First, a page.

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Increase Your Value in the Job Market
There's no better way for landing a great job than to create a demand for yourself.
Consider yourself an ongoing project that can be improved and worked upon with bit of time and effort.
Developing a sought-after expertise, networking, continuing your education, participating in social media and finding a mentor are all great ways to increase your value and help you stand out amongst other job applicants.
In today's shaky economy and overcrowded job market, many professionals find themselves occupying unsatisfying positions or, worse, unemployed and losing their hope for interesting job prospects.
Giving yourself a competitive advantage is crucial now more than ever to land your perfect job or further your career in the right direction.
8 Ways to Increase your Value in the Job Market
1. Be Aware of Yourself
Before you start to consider your career goals, it's important that you realize one thing about yourself as a professional.
In order to determine which direction is the best to increase your value in the job market, you should start to see yourself as a product.
That's right – you're a competitive product, with a variety of features, assets and liabilities that can be improved while you develop those crucial differentiators that form the basis of your personal brand. Continual development is a necessary step for growing your market value over time.
Once you realize this, you'll be able to translate this awareness into a succession of conscious choices that will take your career exactly where you want it and show employers and hiring managers that you're an individual with a defined plan for the future.
2. Develop Expertise
One simple strategy for an instant boost of your value as a professional is to develop specific expertise, so that your industry recognizes you as a thought leader or key influencer.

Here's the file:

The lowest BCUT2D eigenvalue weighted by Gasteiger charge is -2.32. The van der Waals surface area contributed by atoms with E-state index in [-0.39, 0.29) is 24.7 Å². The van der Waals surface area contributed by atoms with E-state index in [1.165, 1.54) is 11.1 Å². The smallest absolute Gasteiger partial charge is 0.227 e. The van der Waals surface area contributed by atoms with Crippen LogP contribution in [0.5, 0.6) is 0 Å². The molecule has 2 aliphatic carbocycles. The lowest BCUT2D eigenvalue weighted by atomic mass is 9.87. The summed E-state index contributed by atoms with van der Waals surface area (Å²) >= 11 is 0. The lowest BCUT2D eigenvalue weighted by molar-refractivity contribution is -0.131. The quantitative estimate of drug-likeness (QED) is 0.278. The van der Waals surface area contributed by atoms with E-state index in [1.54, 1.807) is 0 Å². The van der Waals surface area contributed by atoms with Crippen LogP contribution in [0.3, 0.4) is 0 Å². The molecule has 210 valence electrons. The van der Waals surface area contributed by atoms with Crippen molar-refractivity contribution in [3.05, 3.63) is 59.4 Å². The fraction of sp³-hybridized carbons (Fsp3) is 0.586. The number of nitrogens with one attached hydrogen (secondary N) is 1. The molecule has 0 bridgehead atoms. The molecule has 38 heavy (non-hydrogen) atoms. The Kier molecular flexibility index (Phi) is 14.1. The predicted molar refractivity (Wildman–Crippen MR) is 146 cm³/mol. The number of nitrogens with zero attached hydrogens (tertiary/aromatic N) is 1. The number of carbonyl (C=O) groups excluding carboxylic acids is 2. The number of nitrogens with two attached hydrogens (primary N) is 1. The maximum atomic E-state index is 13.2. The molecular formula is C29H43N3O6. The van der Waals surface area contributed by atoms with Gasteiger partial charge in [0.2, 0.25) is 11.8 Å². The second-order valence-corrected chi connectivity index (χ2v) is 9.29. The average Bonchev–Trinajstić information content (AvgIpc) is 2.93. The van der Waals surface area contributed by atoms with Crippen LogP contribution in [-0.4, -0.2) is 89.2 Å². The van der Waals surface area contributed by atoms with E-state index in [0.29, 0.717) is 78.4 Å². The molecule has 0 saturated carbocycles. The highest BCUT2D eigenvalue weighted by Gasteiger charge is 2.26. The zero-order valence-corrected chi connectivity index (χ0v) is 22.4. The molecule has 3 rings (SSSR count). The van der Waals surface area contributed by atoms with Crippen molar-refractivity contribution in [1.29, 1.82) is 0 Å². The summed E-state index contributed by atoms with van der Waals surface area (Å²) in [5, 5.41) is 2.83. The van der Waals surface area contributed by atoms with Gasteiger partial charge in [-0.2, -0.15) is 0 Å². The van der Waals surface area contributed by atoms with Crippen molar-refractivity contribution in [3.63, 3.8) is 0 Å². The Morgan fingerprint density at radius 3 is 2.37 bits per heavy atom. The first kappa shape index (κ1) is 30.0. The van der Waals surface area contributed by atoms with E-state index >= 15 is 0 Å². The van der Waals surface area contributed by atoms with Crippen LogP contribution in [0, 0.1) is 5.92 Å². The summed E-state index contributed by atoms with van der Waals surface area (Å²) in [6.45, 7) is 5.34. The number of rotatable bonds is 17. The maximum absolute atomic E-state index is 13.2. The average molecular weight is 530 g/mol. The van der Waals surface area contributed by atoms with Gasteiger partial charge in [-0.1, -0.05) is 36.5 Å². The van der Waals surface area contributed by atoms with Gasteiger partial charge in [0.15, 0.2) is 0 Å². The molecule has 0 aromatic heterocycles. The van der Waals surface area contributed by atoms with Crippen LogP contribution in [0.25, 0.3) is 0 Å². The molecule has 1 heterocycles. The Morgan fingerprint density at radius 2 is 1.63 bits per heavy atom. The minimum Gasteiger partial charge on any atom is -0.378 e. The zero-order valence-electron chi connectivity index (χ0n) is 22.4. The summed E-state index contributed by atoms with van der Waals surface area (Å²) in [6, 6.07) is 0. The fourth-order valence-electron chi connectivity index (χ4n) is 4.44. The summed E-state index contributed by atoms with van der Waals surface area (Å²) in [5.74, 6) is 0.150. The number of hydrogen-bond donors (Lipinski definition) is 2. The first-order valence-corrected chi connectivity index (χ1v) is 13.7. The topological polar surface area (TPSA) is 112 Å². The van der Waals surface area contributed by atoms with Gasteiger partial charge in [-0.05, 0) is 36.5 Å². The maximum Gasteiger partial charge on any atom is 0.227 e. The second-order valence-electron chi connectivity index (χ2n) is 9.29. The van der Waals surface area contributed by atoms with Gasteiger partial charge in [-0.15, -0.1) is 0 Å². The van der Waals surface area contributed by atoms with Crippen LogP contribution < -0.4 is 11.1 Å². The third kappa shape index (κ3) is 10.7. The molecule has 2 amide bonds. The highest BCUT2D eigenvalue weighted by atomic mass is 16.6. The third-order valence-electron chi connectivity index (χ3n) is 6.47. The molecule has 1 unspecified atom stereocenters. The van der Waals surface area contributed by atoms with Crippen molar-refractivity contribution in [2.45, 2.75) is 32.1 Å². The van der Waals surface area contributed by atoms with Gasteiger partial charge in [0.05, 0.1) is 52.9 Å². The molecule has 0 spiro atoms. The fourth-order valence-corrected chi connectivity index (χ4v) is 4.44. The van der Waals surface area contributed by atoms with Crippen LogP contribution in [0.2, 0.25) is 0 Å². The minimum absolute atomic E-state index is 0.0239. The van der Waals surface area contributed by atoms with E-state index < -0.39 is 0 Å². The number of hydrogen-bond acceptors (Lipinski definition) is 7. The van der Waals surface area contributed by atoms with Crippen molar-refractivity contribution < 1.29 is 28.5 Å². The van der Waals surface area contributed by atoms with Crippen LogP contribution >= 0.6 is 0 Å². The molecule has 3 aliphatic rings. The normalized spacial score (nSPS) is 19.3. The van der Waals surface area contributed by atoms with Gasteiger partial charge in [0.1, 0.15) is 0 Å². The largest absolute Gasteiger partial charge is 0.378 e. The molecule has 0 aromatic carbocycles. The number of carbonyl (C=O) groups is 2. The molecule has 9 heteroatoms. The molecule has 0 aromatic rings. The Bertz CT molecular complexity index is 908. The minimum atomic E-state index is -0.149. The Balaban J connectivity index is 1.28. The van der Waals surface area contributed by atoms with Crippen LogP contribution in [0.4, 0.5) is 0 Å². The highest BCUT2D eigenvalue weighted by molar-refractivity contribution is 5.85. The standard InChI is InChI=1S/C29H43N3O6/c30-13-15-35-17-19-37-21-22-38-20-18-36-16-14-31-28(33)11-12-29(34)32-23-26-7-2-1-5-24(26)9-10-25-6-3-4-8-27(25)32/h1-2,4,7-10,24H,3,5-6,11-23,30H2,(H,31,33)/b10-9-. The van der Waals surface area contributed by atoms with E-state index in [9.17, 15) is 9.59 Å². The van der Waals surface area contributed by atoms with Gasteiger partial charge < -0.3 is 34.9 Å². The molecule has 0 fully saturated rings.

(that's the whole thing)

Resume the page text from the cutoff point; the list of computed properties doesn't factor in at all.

Keep up with news and updates within your sector and beyond.
Pay close attention to what's happening on the web as far as your sector is concerned – who are its key influencers, which blogs are most popular and valuable, and which people are considered important to the overall development of the industry?
If there's a niche in your industry you are interested in, or have been praised for, delve deeper into it. This can later act as the ultimate differentiator between you and other candidates applying for a job – once you develop niche skills that are recognized on the market, you might not even have to actively look for a job since recruiters are likely to hunt you down themselves.
3. Research your Dream Jobs
Every job has its pros and cons – even your dream job.
Do your research and find out everything you need you know about a particular job or role. This will help you prepare yourself to be qualified and job ready.
Understanding the responsibilities and requirements of your dream job will help you align your own skills, and understand what you need to bring to the table. By making sure that your resume fits the expectations of hiring managers and that your skills are exactly what they're looking for, you're simply preparing yourself to win the race for your dream position.